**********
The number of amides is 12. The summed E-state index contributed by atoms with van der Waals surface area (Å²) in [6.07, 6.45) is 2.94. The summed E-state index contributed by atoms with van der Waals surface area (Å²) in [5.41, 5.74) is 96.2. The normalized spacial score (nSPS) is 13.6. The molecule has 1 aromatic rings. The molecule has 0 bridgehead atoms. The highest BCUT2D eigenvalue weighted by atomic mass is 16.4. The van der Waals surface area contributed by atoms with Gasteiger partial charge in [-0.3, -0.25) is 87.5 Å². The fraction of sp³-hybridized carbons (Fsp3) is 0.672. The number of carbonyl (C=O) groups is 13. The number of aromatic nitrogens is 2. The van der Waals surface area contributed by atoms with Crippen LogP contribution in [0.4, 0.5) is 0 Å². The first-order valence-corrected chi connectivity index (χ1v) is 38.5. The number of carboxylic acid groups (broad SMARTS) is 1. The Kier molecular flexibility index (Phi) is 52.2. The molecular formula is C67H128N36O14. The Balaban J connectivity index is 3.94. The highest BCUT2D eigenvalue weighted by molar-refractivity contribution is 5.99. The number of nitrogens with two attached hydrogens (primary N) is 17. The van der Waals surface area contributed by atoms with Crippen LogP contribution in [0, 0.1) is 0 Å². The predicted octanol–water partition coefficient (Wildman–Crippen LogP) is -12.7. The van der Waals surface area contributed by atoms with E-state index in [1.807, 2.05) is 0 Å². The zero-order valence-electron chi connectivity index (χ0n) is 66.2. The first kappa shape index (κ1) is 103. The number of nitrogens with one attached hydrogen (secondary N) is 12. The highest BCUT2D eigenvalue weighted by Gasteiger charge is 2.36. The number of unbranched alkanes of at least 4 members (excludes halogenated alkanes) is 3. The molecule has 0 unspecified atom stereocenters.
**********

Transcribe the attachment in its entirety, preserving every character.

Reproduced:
The number of amides is 12. The summed E-state index contributed by atoms with van der Waals surface area (Å²) in [6.07, 6.45) is 2.94. The summed E-state index contributed by atoms with van der Waals surface area (Å²) in [5.41, 5.74) is 96.2. The normalized spacial score (nSPS) is 13.6. The molecule has 1 aromatic rings. The molecule has 0 bridgehead atoms. The highest BCUT2D eigenvalue weighted by atomic mass is 16.4. The van der Waals surface area contributed by atoms with Gasteiger partial charge in [-0.3, -0.25) is 87.5 Å². The fraction of sp³-hybridized carbons (Fsp3) is 0.672. The number of carbonyl (C=O) groups is 13. The number of aromatic nitrogens is 2. The van der Waals surface area contributed by atoms with Crippen LogP contribution in [0.4, 0.5) is 0 Å². The first-order valence-corrected chi connectivity index (χ1v) is 38.5. The number of carboxylic acid groups (broad SMARTS) is 1. The Kier molecular flexibility index (Phi) is 52.2. The molecular formula is C67H128N36O14. The Balaban J connectivity index is 3.94. The highest BCUT2D eigenvalue weighted by molar-refractivity contribution is 5.99. The number of nitrogens with two attached hydrogens (primary N) is 17. The van der Waals surface area contributed by atoms with Crippen LogP contribution in [0, 0.1) is 0 Å². The predicted octanol–water partition coefficient (Wildman–Crippen LogP) is -12.7. The van der Waals surface area contributed by atoms with E-state index in [1.807, 2.05) is 0 Å². The zero-order valence-electron chi connectivity index (χ0n) is 66.2. The first kappa shape index (κ1) is 103. The number of nitrogens with one attached hydrogen (secondary N) is 12. The highest BCUT2D eigenvalue weighted by Gasteiger charge is 2.36. The number of unbranched alkanes of at least 4 members (excludes halogenated alkanes) is 3. The molecule has 0 unspecified atom stereocenters.